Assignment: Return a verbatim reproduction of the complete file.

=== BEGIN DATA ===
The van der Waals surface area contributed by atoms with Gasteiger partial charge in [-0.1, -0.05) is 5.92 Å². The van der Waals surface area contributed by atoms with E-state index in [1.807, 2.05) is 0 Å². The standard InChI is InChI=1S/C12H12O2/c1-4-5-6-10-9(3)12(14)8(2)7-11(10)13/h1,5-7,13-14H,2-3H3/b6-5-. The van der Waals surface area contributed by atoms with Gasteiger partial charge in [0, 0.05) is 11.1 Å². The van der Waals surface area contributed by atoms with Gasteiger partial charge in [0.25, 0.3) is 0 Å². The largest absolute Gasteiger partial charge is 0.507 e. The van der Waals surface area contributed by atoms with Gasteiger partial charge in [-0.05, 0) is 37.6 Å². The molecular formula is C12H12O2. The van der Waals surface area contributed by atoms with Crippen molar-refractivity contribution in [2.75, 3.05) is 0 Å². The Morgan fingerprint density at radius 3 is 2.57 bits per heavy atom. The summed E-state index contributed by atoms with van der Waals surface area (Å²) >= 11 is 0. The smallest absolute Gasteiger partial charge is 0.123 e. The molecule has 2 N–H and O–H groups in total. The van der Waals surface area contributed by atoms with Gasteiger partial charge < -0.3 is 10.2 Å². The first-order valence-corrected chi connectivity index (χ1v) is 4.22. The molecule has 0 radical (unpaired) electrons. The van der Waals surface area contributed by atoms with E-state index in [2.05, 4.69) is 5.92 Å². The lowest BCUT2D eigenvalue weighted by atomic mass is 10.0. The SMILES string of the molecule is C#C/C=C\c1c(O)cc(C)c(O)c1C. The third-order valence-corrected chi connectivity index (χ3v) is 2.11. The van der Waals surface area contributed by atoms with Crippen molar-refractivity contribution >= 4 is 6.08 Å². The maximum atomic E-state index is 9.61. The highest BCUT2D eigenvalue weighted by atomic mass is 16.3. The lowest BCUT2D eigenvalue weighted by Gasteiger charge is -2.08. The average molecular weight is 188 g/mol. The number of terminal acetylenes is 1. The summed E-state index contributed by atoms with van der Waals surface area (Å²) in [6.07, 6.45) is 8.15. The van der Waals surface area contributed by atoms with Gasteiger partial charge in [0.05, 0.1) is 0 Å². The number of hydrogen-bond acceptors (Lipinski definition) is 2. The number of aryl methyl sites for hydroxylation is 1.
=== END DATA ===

The van der Waals surface area contributed by atoms with Gasteiger partial charge in [-0.1, -0.05) is 5.92 Å². The van der Waals surface area contributed by atoms with E-state index in [1.807, 2.05) is 0 Å². The standard InChI is InChI=1S/C12H12O2/c1-4-5-6-10-9(3)12(14)8(2)7-11(10)13/h1,5-7,13-14H,2-3H3/b6-5-. The van der Waals surface area contributed by atoms with Gasteiger partial charge in [0, 0.05) is 11.1 Å². The van der Waals surface area contributed by atoms with Gasteiger partial charge in [0.25, 0.3) is 0 Å². The largest absolute Gasteiger partial charge is 0.507 e. The van der Waals surface area contributed by atoms with Gasteiger partial charge in [-0.05, 0) is 37.6 Å². The molecular formula is C12H12O2. The van der Waals surface area contributed by atoms with Crippen molar-refractivity contribution in [2.75, 3.05) is 0 Å². The Morgan fingerprint density at radius 3 is 2.57 bits per heavy atom. The summed E-state index contributed by atoms with van der Waals surface area (Å²) >= 11 is 0. The smallest absolute Gasteiger partial charge is 0.123 e. The molecule has 2 N–H and O–H groups in total. The van der Waals surface area contributed by atoms with Gasteiger partial charge < -0.3 is 10.2 Å². The first-order valence-corrected chi connectivity index (χ1v) is 4.22. The molecule has 0 radical (unpaired) electrons. The van der Waals surface area contributed by atoms with E-state index in [2.05, 4.69) is 5.92 Å². The lowest BCUT2D eigenvalue weighted by atomic mass is 10.0. The SMILES string of the molecule is C#C/C=C\c1c(O)cc(C)c(O)c1C. The third-order valence-corrected chi connectivity index (χ3v) is 2.11. The van der Waals surface area contributed by atoms with Crippen molar-refractivity contribution >= 4 is 6.08 Å². The maximum atomic E-state index is 9.61. The highest BCUT2D eigenvalue weighted by atomic mass is 16.3. The lowest BCUT2D eigenvalue weighted by Gasteiger charge is -2.08. The average molecular weight is 188 g/mol. The number of terminal acetylenes is 1. The summed E-state index contributed by atoms with van der Waals surface area (Å²) in [6.07, 6.45) is 8.15. The van der Waals surface area contributed by atoms with Gasteiger partial charge in [0.05, 0.1) is 0 Å². The number of hydrogen-bond acceptors (Lipinski definition) is 2. The number of aryl methyl sites for hydroxylation is 1.